• A short portion of SN trackage remains south of Sankey Road, between Elverta and Pleasant Grove. From Pleasant Grove Rd., turn west on Sankey Rd. Cross the UP tracks and you will immediately notice some abandoned trackage on the left (SN). The tracks run from south of Sankey Rd to just west of the WP tracks at a 45 degree angle. Used as a train training school at one time, the site remains with original SN trackage (which goes nowhere and connects with nothing) and some obsolete equipment (cars, engines) that are used by the Modoc Railroad Academy. Following the levee road north of Sankey from this point, the long abandoned SN railbed and small bridges still exist (no rails). Traveling on Hwy 99 north of Sacramento when the Hwy99/Hwy70 split is reached, the old SN roadbeds are on the right. You'll see power poles still with wiring traveling next to the rail bed and a rice silo where SN once loaded freight. Traveling north on Hwy 70, the SN railbed is on the left, visible all the way into Marysville with interesting small bridges.
  • Although the trackage has been removed, many areas between Marysville/Yuba City and Chico have evidence of the old NE/SN. The wye at Colusa Junction is obvious as the area has yet to be paved over. North from there along Tierra Buena Road (parallel to the old grade), up to the intersection with Eager Road, stands the old trestle crossing Live Oak Canal.
  • In the town of Live Oak, at the old crossing with the then Southern Pacific mainline (now also Union Pacific since 1996) one can see clear evidence of the old roadbed and street crossings at both "N" Street and Nevada Street.
  • Virtually every cross street west of Larkin Road from Yuba City to the Thermalito afterbay near Oroville has evidence of the old railroad grade. Some even have rails still embedded in the asphalt. Some 500 feet (150 m) west of Larkin Road on Turner Avenue has rails in the ground. Also at the hardware store on East Gridley Road in Gridley can be seen not only rails in the concrete but the base to a grade crossing protection device.
  • At the end of Anderson Way, also in Gridley off Larkin Rd, stands a foundation to a sub-station used to power the catenary wire and third rail when the line was electrified.

See also



  • Demoro, Harre (2008). Sacramento Northern. Wilton, CA.: Signature Press.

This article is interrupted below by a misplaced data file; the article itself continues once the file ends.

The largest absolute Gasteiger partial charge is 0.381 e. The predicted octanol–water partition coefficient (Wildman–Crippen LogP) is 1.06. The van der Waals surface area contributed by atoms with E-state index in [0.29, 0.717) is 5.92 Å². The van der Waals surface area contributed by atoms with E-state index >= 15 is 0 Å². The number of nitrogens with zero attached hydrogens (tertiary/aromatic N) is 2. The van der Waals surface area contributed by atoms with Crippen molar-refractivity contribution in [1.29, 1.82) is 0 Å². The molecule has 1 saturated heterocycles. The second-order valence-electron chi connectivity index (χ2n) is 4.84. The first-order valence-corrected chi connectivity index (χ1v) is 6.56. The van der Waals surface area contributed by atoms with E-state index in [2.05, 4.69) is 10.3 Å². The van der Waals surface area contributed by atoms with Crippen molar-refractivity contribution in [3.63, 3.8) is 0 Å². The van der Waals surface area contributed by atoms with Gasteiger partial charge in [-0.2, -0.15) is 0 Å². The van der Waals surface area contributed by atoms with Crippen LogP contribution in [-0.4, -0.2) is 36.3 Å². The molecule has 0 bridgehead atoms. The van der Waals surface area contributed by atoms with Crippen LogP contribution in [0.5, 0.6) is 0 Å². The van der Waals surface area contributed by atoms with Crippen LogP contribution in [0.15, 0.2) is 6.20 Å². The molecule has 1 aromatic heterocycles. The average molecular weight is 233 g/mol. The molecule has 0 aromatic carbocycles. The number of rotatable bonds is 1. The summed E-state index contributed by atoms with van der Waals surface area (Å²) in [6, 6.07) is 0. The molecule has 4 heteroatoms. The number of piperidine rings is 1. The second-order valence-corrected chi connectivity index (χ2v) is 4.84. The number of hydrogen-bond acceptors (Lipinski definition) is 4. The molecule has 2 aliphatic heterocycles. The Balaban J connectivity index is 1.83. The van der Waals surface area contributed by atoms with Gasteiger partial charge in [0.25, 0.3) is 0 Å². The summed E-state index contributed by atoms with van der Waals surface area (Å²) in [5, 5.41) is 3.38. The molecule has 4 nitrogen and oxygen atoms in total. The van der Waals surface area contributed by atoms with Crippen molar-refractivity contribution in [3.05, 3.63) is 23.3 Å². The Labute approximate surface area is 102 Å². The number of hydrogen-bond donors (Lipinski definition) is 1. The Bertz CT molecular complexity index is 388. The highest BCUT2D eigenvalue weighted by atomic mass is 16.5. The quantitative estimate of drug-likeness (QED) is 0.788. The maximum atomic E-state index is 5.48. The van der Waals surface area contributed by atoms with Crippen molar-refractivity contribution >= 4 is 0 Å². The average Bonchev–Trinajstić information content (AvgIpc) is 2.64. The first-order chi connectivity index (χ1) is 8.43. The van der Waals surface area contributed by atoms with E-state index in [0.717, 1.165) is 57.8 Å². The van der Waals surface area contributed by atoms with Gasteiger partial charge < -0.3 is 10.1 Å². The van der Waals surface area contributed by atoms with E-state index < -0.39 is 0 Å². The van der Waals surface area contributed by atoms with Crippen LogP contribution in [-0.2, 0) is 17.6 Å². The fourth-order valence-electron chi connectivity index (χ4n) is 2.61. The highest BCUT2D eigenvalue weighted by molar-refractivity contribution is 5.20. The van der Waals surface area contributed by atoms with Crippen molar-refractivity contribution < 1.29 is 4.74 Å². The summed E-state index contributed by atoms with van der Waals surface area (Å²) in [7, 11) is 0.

• Harrison, James H (2002). Sacramento Northern Gallery. Bellflower, CA.: Shade Tree Books. 
  • Trimble, Paul C. (2005). Sacramento Northern Railway. Charleston, South Carolina: Arcadia Publishing. ISBN 0-7385-3052-2. 
  • Groff, Garth G. (2006). "Sacramento Northern On-Line". 
  • Middleton, Wm. D. (1964, reprint 1975.). The Interurban Era. Milwaukee, WI.: Kalmbach Publishing. 
  • Middleton, Wm. D. (1964, reprint 1975.). The Time of the Trolley. Milwaukee, WI.: Kalmbach Publishing. 
  • Bay Area Electric Railroad Association (2006). "History of the Sacramento Northern Railway". Western Railway Museum. 
  • Swett, Ira. (Author and publisher Swett, now deceased, spent a lifetime producing publications about interurban railways nationwide. Some are available in the Library of Congress.). The Sacramento Northern Ry, Interurbans Press Special #9 (1949 & 51) and Special #26 (1971); Cars of Sacramento Northern, Interurbans Press Special #32(1963); Sacramento Northern Album, Interurbans Special #34 (1963). (These are probably the most complete and detailed reference materials available regarding the Sacramento Northern Railroad.). Glendale, California: Interurban Press. 
  • Demoro, Harre. (1972). Sacramento Northern Railway.. Philadelphia, PA.: National Railway Historical Society, Volume 37, No. 6.. 
  • Demoro, Harre (1986). California's Electric Railways, Interurbans Special #100. Glendale, CA.: Interurban Press. 
  • Stanley, David, Moreau, Jefferey (2002). Central California Traction. Lompoc, CA.: Western Star Distributors.. ISBN 1-930013-06-X.. 
  • Duke, David (2007). West Coast Interurbans. 
  • Hilton, George W. & Due, John F. (1960, 2000). The Electric Interurban Railways in America. Stanford, California: Stanford University Press. ISBN 0-8047-4014-3. 

External links